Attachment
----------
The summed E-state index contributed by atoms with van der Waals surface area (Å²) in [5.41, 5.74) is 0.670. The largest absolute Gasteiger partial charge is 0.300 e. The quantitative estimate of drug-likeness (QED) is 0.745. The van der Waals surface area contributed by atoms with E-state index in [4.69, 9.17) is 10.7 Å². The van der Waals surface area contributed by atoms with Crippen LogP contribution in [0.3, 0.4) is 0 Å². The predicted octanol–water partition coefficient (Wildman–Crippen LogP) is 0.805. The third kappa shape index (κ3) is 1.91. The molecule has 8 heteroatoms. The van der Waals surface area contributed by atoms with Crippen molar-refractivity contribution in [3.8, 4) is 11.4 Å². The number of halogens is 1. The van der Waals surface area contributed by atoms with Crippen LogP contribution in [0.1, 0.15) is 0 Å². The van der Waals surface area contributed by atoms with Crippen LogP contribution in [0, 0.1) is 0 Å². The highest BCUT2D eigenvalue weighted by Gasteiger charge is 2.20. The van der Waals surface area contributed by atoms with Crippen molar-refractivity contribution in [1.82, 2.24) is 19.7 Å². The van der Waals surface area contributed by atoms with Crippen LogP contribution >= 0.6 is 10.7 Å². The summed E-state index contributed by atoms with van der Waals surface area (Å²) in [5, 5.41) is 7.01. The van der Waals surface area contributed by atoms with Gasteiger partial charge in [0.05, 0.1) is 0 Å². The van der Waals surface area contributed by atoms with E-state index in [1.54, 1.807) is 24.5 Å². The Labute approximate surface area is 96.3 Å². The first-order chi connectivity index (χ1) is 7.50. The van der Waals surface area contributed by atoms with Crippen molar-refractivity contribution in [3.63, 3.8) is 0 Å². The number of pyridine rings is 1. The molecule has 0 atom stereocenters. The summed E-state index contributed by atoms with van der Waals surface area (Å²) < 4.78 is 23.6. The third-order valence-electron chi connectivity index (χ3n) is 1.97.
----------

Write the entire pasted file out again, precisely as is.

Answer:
The summed E-state index contributed by atoms with van der Waals surface area (Å²) in [5.41, 5.74) is 0.670. The largest absolute Gasteiger partial charge is 0.300 e. The quantitative estimate of drug-likeness (QED) is 0.745. The van der Waals surface area contributed by atoms with E-state index in [4.69, 9.17) is 10.7 Å². The van der Waals surface area contributed by atoms with Crippen LogP contribution in [0.3, 0.4) is 0 Å². The predicted octanol–water partition coefficient (Wildman–Crippen LogP) is 0.805. The third kappa shape index (κ3) is 1.91. The molecule has 8 heteroatoms. The van der Waals surface area contributed by atoms with Crippen molar-refractivity contribution in [3.8, 4) is 11.4 Å². The number of halogens is 1. The van der Waals surface area contributed by atoms with Crippen LogP contribution in [0.1, 0.15) is 0 Å². The van der Waals surface area contributed by atoms with Crippen LogP contribution in [0, 0.1) is 0 Å². The highest BCUT2D eigenvalue weighted by Gasteiger charge is 2.20. The van der Waals surface area contributed by atoms with Crippen molar-refractivity contribution in [1.82, 2.24) is 19.7 Å². The van der Waals surface area contributed by atoms with Crippen LogP contribution >= 0.6 is 10.7 Å². The summed E-state index contributed by atoms with van der Waals surface area (Å²) in [5, 5.41) is 7.01. The van der Waals surface area contributed by atoms with Gasteiger partial charge in [0.05, 0.1) is 0 Å². The van der Waals surface area contributed by atoms with E-state index in [1.54, 1.807) is 24.5 Å². The Labute approximate surface area is 96.3 Å². The first-order chi connectivity index (χ1) is 7.50. The van der Waals surface area contributed by atoms with Crippen molar-refractivity contribution in [3.63, 3.8) is 0 Å². The number of pyridine rings is 1. The molecule has 0 atom stereocenters. The summed E-state index contributed by atoms with van der Waals surface area (Å²) < 4.78 is 23.6. The third-order valence-electron chi connectivity index (χ3n) is 1.97.